‘Between all of them they raise, little by little, a wall that will keep out the thing
that lies waiting for the tiniest crack of silence to steal through.’

—Rosario Castellanos

First, a wall that contracts me out of my unfurled state. Next, one
that divides me from my own kin. It is the same wall I am sitting on
when Green aged nine is pulled from the school yard for yelling dicks
and fannies are what make babies
. I thought I could fly I said when asked
why I’d hurled myself forward, arms outspread and eyes closed tight
to the world. There are the wall boys who want in under your bra
with their cold fingers and the wall girls who will teach you how to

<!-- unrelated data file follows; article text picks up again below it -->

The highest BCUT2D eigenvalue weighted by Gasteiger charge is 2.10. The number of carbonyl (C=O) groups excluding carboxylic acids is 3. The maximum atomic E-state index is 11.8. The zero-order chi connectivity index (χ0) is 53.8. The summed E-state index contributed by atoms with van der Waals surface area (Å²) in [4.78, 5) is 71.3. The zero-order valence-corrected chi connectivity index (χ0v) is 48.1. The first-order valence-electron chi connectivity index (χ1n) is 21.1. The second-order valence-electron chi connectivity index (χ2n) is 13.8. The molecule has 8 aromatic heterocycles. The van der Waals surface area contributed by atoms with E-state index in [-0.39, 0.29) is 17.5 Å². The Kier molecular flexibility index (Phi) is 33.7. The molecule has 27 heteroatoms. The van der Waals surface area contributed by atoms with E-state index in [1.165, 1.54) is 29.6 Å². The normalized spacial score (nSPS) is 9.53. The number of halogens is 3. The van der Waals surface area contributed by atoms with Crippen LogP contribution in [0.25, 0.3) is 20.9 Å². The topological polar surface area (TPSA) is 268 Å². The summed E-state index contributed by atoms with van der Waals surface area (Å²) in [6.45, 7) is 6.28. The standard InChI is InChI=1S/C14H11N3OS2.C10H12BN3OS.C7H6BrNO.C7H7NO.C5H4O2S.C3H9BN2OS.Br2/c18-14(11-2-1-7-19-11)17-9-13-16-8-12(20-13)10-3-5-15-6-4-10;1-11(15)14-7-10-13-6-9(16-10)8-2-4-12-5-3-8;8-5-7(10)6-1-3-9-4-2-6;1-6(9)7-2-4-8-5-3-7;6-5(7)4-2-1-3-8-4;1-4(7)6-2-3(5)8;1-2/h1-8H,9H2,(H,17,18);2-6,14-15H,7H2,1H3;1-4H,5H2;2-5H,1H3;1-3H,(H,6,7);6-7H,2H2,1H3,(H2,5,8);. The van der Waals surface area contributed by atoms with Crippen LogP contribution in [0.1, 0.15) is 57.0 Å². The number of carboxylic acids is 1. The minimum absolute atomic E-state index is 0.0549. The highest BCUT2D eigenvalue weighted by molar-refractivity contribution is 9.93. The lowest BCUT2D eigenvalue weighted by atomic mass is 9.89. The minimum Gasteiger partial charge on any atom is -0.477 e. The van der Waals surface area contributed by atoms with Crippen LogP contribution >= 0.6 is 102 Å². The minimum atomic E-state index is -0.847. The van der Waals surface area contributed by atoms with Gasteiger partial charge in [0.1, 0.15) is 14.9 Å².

leave a bite. There is the wall that goes up inside you the first time
you’re called a slut. There is the wall of grinning wet-lipped farmers
that gathers around the teenage girls at the local beauty pageant show
as you in a borrowed dress are herded into the ring. Writer: wrong
answer and you lose to the sergeant’s daughter. It should have been you
the barman sighs as he swipes the taps with a dirty cloth. It could
have been me but instead I am scored out of ten and told to try again
next year. I am sixteen by the time a fire in my chest begins to burn
from the inside out. I am seventeen when I learn how to stave myself.
I am eighteen the summer I join my brothers in the building trade,
laying concrete, smoothing lines of dark, wet cement. I am standing
on the site early one morning with the hot sun in my eyes and a brick
in my hand when a man dares to ask me: what do you know about walls?